WEAPONISING BBI

It will be dangerous to have a PM with no real power, work to do

The most likely occupants of such offices shall be individuals of ethnic communities, or coalitions of what I refer to as ethno-political derivatives

In Summary

• We need to interrogate such scenarios in our expansionist project of the Executive to create a clear hierarchy and political order.

•  A premier appointed from amongst MPs by the president and who can be equally sacked creates another tier of representation without any safeguards of political order.

 

President Uhuru Kenyatta, Deputy President William Ruto, ODM leader Raila Odinga and other leaders during the BBI launch at the Bomas of Kenya on November 27.
BBI REVIEW: President Uhuru Kenyatta, Deputy President William Ruto, ODM leader Raila Odinga and other leaders during the BBI launch at the Bomas of Kenya on November 27.
Image: COURTESY

One of the most interesting contradictions of the BBI process is the manner in which the report diagnoses what ails our country, but the same creativity and talent isn’t displayed when it comes to treatment.

It appears there was some kind of rush to meet some deadline or assuage certain political interests. This is so because the report has been returned to the sender, essentially taking the food back to the kitchen, ostensibly because it lacks some basic ingredients. It is true that all the problems bedeviling our nation-state cannot be encapsulated through the creation of the position of a weak prime minister.

Lockean constitutionalism calls for fidelity to the constitution and the rule of law. For instance, within the structure of our legislative arm, you cannot aim at strengthening devolution, while at the same time weakening the Senate, by giving more power and privilege to the National Assembly through the premier. He would only be answerable to that house, despite the fact that he can draw his cabinet from both houses.

Secondly, if legislation is purportedly enacted in a bicameral setting without the input of the Senate, it further weakens rather than strengthens devolution, in terms of creating checks and balances.

Thirdly, a premier appointed from amongst MPs by the president and who can be equally sacked creates another tier of representation without any safeguards of political order.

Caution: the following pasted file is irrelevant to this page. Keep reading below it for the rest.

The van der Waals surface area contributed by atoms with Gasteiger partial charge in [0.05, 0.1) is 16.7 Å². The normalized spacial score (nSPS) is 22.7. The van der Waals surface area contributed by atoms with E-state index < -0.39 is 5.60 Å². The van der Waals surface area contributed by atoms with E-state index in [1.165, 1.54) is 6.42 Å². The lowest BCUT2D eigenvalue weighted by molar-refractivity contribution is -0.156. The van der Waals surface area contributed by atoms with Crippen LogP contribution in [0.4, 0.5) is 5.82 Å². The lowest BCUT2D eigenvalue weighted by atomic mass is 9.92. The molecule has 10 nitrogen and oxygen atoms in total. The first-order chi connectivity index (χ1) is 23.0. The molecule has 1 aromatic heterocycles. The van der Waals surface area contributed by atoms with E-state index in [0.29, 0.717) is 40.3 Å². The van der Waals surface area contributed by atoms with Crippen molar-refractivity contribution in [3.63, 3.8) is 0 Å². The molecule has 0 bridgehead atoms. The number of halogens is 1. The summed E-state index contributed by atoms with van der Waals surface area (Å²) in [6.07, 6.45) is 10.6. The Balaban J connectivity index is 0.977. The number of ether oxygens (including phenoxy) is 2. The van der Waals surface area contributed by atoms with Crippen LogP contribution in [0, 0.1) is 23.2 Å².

This is so because the current position of Deputy President is very weak. In fact, the current occupant has just managed to make it look powerful through sheer force of personality. Otherwise, it’s a powerless office only meant to ‘assist’ the President in his absence or through delegation.

The above raises pertinent concerns about the elements of our state and constitutionalism. Constitutions are made to govern and thus safeguard relations. We seem to be saying that the creation of more positions in government will help us relate better as communities and Kenyans.

Tellingly, the existence of the positions of President and Deputy President not only captures the struggles of the aspirations of various communities’ quest to capture state power but also puts into focus the soft underbelly of individual character traits of politicians seeking to occupy such posts.

In effect, such positions don’t necessarily pre-empt competition for power within the Executive. It is and will, therefore, be possible to have an occupant of a powerful state office acting in a manner as to occasion his own powerlessness while others only need a pen and paper to create a monolith of sorts from their positions of insignificant authority through charisma, shrewdness and giftedness. 

Power is not so much how it’s defined but how it’s exercised. Recently, there have been clever assertions aimed at recusing political culpability on the part of the Deputy President with regards to the running of government, while at the same time laying direct culpability on the President by way of reference to constitutional definitions. Yet both were elected on a joint ticket.

Effectively, we need to interrogate such scenarios in our expansionist project of the Executive to create a clear hierarchy and political order. This is putting into consideration that the most likely occupants of such offices shall be individuals of ethnic communities, or coalitions of what I refer to as ethno-political derivatives such as GEMA, Kalenjin and Luhya.

This calls for new imagination and creativity aimed at enhancing the rule of law rather than the rule of the jungle, through our law-making.  Otherwise, there is nothing more dangerous than having the leader of a whole section of Kenyan communities in a supposedly high office with no real power or work to do — essentially a high nothing.

This is akin to being promoted to the highest level of political incompetence (Peter Principle). Remember the idle assistant ministers of yore who had no official roles leading to a protest led by Kalembe Ndile, Mwangi Kiunjuri, Cecily Mbarire and Ferdinand Waititu during the Grand Coalition government?

That government had a president, a vice president, a prime minister two deputies, and 42 odd ministries!

Every political contest has a winner and a loser. BBI ideally shouldn’t be a contest on the same, for if it is weaponised to create an ‘us versus them’, it defeats the very objective that was conceived by the two protagonists ab initio — that of finding lasting solutions to our high-risk politics.

All in all, the ultimate motivation of public service must remain to be that of making Kenya a better place through prudent sharing of the inter-generational burden and benefits and just sharing power as an end in itself.